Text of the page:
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On A Long Road Home

When Paul walked through the doors of Nashville Rescue Mission in December 2014, it was the last place he ever expected to find himself.

Despite growing up in a somewhat challenging environment, Paul received lots of encouragement and support from his coaches and scout masters. “I had some great mentors in my life,” said Paul. “They taught me the value of hard work, determination, and persistence. I also came to the conclusion that if I wanted to get anywhere in life it was up to me and no one else.”

Determined to succeed, Paul worked hard. He worked full-time while attending college to fund his education. He earned his bachelor’s degree in Bioengineering and a Master’s degree in Economics. He went on to successfully run departments, divisions, and even a few of his own companies. In 2003, as the CEO of an economic development consulting firm, Paul negotiated contracts in the range of billions of dollars.He isn’t someone you would expect to see homeless and staying at a shelter.

“I was a successful consultant for a lot of years,” said Paul. “I dealt mainly with manufacturing. But when the plants starting moving first to Mexico, and then China, everything changed. I went through a difficult divorce and saw the job market essentially dry up for me … all around the same time. It sort of forced me into a career change.”

Paul came to Nashville to start over. He rented a room and started working day labor jobs while searching for his next career opportunity. “I used to do real well,” said Paul. “I never thought I’d be in a situation like this.” Time and time again Paul kept hearing he was overqualified for the positions he was applying for. That next career opportunity never came.

“I don’t mind working hard,” said Paul. “I was determined and unwilling to give up, so I continued my job search. At my age, the physical labor was a bit more demanding than I expected.” So much so, that when Paul hurt his back and was unable to work, the money dried up quickly. And in no time at all, Paul was unable to pay his rent and forced to leave. With no one to turn to and nowhere to go, he found himself at the doors of Nashville Rescue Mission.

“I had no idea what to expect when I came to the Mission,” said Paul. “I was mainly interested in a good meal and a safe place to sleep. I found that and a lot more. I met two case managers, Ken Engle and Bob Snodgrass, who took me under their wings. They encouraged me and helped me explore all my options. Today, these men are like family to me. I appreciate them so much.”

Shortly after arriving, Paul participated in the Mission’s Guest Volunteer Program (GVP)—a three month program that allowed him certain perks like the same bed each night, laundry services, and more in exchange for his time volunteering around the Mission. “In GVP I got to know a lot of the guests who live at the Mission, as well as many of the staff members who work there. It was a nice way to settle in and overcome some of the anxieties I had about staying in a shelter.”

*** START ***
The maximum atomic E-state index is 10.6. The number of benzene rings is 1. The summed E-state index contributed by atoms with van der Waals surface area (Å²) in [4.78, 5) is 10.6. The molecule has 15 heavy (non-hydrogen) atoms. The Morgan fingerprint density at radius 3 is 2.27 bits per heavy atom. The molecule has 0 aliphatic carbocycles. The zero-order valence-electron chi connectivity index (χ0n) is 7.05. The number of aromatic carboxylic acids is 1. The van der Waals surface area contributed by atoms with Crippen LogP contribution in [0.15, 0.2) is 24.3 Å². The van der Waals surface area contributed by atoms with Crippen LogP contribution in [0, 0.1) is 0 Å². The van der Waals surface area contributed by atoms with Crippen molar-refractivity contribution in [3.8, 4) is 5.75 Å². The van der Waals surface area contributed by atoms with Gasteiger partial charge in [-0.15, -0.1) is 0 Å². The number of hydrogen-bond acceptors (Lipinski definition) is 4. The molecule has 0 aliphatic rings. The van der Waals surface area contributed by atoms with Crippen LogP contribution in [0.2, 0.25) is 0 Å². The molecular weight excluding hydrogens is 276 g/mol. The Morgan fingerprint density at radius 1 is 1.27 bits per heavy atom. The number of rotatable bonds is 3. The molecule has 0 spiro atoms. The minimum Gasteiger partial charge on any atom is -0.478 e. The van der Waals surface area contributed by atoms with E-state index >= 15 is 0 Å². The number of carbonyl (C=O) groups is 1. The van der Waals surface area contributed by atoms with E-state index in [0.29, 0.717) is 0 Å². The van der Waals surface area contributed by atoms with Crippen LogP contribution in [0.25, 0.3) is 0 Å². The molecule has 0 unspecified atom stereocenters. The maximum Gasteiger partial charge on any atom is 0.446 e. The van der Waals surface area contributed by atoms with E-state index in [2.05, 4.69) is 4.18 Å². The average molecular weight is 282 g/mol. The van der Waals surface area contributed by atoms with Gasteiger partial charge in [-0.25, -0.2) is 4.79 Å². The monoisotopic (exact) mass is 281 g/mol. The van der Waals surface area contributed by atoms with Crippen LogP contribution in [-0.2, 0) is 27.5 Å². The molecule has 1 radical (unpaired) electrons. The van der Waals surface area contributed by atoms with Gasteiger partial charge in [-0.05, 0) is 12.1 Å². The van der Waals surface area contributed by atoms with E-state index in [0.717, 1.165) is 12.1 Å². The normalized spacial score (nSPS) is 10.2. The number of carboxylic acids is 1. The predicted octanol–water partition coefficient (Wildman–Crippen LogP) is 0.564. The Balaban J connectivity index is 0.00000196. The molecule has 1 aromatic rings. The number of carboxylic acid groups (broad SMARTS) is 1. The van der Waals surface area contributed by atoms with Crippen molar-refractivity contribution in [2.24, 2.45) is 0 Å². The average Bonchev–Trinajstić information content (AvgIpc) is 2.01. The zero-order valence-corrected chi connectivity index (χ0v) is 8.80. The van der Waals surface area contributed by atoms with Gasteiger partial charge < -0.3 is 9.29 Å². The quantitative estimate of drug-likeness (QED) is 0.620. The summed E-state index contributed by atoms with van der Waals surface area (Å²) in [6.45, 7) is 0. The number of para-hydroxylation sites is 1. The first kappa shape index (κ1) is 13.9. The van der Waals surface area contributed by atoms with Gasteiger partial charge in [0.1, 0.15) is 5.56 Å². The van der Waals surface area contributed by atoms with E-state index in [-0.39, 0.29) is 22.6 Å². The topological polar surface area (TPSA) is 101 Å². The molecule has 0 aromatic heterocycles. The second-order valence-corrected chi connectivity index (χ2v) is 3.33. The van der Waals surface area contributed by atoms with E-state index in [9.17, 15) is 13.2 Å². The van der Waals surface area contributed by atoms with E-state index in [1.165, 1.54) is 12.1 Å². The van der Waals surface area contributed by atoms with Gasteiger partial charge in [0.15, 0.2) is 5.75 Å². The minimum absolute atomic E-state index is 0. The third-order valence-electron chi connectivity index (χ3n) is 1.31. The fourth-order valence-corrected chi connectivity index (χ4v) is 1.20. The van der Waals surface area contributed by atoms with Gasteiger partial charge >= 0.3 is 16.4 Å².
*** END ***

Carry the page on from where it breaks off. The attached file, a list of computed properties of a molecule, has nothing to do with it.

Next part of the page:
Not one to sit idle, Paul made the daily trek to the Nashville Public Library to look online for jobs. His persistence paid off, and he was hired to work part-time with NCOA (National Council on Aging). NCOA is a respected national leader and trusted partner that helps people aged 60+ meet the challenges of aging.

“I really enjoy what I’m doing,” said Paul. “I’m helping those over 60 and up in a variety of ways. At first I was splitting my time between the library and the Career Advancement Center, all through NCOA. But now I’m only working at the Career Advancement Center. I was offered a promotion, which would mean full-time, but it requires a lot of local driving and without my own private form of transportation, I can’t make it work.”

Until he either finds a new job, or an apartment becomes available through MDHA (Metropolitan Development and Housing Agency), Paul is forced to wait. With over 55% of his income going towards back child support and other fees, he barely makes enough to cover the cost of his phone and bus passes. “I eat breakfast and dinner at the Mission, “said Paul. “But I usually skip lunch. I’m not close enough to the Mission to eat lunch there and really don’t have the money to spend on it anyway.”

In spite of all the hardships, Paul is still grateful. “I can’t imagine where I would be without the Mission. Heck, I can’t imagine what Nashville would be like without the Mission. The folks working there are taking broken people like me and helping us make the best out of our situations. They will help you in any way they can. It’s unbelievable. No one needs to sleep outside or under a bridge in this city. There is hope … and it lives at Nashville Rescue Mission.”

Paul and others like him have a safe place to land when times are tough because of financial gifts from donors. Will you make it possible for those who are hungry and homeless to have hope for better tomorrows? You can help by donating today:

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